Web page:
So of course, when looking at how adults can serve the children in our community, mentoring comes high on the list. While mentoring a child can be similar to mentoring an adult, it brings with it a whole new level of commitment and benefits. Mentoring a child helps them to see unlimited possibilities for the future, learn something new and most importantly, realize that somebody cares about them. Here’s why mentoring matters for children—and why you should consider getting involved.

1. Mentoring helps learn new things.
When you mentor a child, you can teach them any number of new things, helping to expand their mind and absorb new information. For instance, if you work as a construction worker, you can teach your mentee about construction; or, if you enjoy volunteering at a dance studio, you can show your mentee some of your favorite moves. However, even more than practical skills and knowledge, having a mentor exposes children to new ideas, new thought processes and new ways of life, that they might not have received otherwise from their immediate circle of adults. When children learn new things, they can continue to grow into well-rounded and stable adults themselves.

2. Mentoring gives new experiences.
Just as mentoring helps children learn new things, it also gives new and exciting experiences. This experience could be as simple as going to get ice cream at a local shop, or could be as complicated as making a trip to a different city for an adventure. One study conducted by North Carolina State University shows that youth from disadvantaged backgrounds are twice as likely to attend college when they have a mentor. This can be in part from the experiences they gain through the mentoring process. When children are exposed to a variety of controlled circumstances during their development, they learn confidence, feel connected and will be more likely to search for new experiences as they become adults.

3. Mentoring provides valuable adult relationships.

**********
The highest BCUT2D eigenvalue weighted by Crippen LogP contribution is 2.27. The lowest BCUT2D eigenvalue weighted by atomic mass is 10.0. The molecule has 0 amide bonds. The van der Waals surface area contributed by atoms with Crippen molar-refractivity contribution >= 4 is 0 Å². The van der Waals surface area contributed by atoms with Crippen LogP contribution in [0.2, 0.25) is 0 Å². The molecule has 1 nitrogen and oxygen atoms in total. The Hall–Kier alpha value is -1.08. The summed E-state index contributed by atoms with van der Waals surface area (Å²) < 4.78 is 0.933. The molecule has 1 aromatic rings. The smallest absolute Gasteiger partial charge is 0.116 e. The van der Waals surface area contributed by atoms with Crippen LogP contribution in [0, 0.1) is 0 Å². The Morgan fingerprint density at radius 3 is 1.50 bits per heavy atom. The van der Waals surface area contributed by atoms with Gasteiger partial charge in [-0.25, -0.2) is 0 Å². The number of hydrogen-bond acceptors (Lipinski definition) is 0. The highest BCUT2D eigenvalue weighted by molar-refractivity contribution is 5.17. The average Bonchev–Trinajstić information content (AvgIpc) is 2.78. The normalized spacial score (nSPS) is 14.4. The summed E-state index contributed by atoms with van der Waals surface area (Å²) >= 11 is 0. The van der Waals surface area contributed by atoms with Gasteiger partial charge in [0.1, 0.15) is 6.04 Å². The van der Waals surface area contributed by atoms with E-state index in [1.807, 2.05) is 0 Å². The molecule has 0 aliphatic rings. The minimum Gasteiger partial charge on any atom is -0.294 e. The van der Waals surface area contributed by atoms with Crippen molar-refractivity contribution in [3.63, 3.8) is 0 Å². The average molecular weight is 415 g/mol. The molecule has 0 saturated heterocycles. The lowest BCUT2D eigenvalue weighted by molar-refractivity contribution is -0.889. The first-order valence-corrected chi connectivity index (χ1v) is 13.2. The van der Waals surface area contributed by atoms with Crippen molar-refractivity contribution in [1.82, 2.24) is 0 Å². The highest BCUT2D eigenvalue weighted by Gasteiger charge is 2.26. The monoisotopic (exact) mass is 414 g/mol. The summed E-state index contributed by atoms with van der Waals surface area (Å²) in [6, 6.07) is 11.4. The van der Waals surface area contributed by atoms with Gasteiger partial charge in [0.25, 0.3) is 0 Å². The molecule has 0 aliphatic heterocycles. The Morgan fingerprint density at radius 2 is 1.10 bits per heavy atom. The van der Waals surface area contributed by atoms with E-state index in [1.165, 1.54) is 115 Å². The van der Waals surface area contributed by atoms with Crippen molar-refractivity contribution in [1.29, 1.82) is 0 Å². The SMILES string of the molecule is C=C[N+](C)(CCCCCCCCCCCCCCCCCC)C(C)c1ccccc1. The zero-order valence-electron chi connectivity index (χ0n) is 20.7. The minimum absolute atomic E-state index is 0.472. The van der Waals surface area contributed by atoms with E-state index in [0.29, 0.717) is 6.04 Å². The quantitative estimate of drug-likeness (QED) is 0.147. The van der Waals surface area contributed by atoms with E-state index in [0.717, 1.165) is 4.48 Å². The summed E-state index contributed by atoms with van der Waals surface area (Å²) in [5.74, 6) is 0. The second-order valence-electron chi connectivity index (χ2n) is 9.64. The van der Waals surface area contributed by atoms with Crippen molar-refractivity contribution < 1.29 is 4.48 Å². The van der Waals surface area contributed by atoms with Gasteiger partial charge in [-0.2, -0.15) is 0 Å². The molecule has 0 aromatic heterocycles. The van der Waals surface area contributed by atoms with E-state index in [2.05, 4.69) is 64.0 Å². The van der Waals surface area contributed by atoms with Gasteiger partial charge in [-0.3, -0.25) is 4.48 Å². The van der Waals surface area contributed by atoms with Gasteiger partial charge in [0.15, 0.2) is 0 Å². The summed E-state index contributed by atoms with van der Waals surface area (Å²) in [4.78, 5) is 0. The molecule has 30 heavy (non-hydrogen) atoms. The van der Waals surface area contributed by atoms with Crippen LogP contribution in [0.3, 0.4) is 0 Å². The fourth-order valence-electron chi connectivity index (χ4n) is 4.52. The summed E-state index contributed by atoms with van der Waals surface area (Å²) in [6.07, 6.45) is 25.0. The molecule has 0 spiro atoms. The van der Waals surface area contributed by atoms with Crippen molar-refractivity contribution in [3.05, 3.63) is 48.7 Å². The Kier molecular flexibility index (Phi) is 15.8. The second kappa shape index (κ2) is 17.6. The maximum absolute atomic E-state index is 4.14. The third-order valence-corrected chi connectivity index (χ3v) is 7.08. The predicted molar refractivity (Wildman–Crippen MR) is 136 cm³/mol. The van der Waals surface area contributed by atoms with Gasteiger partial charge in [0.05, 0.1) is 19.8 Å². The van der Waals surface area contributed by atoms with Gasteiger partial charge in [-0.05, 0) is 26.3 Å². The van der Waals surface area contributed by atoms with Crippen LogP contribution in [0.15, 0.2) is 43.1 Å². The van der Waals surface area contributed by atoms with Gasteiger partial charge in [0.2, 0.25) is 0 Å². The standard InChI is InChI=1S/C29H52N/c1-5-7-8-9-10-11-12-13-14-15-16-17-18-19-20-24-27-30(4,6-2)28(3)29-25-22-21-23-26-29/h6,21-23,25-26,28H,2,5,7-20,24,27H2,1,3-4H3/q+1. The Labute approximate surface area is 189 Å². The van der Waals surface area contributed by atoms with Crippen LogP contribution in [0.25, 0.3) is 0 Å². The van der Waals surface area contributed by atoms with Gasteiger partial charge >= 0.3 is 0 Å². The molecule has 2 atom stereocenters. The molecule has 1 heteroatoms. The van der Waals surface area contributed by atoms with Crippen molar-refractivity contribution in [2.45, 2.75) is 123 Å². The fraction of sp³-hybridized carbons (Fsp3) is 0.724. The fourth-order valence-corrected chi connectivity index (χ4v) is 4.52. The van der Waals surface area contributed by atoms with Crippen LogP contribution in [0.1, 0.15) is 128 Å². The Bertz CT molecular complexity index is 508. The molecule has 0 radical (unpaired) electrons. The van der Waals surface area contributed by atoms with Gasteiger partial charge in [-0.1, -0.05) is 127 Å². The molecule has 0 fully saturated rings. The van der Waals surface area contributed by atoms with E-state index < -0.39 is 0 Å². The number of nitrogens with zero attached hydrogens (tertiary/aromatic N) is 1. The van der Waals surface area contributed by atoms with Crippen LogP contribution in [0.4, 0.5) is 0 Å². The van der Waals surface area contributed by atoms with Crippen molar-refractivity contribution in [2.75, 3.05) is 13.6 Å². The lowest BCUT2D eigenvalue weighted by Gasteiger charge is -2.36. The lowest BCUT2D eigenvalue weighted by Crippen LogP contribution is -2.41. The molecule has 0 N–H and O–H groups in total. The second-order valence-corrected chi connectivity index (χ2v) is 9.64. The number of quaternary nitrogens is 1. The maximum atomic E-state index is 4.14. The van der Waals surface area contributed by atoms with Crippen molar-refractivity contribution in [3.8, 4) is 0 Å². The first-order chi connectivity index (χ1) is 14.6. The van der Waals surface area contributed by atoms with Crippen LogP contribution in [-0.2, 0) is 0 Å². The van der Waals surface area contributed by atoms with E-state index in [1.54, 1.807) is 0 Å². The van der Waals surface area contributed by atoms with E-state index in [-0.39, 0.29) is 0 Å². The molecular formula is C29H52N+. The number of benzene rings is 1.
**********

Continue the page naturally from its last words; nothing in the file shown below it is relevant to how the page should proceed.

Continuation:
Oftentimes, the children who need a mentor the most are those who otherwise might not have very stable adult relationships in their lives. These are the children who come from difficult situations, dramatic family backgrounds and struggle in school. Through mentoring, they’re able to experience a stable, valuable adult relationship, perhaps for the first time in their life. Appropriate adult relationships are an incredibly important component in any child’s development. They provide someone the child can look up to, trust and learn from. According to a five year study conducted by Big Brothers Big Sisters Canada, children with mentors were found to be more confident and have fewer behavioral problems than their peers without mentors. Adult relationships matter, and you can provide that for a child.

4. Mentoring shows someone cares.
Finally—and possibly most importantly—mentoring shows that someone cares. Children know their parents are supposed to love them. They understand that even their teachers should care for them in some way. But when they have a separate adult come in and love them appropriately, without any visible “benefit” or “recognition,” they truly feel special. By establishing a mentor relationship with a child, you can change a life through the power of caring. When children know someone out there cares for them, they’re less likely to get in trouble, more likely to focus on getting good grades and more likely to be involved with the community themselves. All of these benefits come from the relational support an adult mentor can provide.

If you want to live an altruistic life and make a valuable impact on your community that will literally last a lifetime, consider mentoring a child. You have the opportunity to make a genuine difference in their life, and you might just be surprised at the benefits you gain, as well.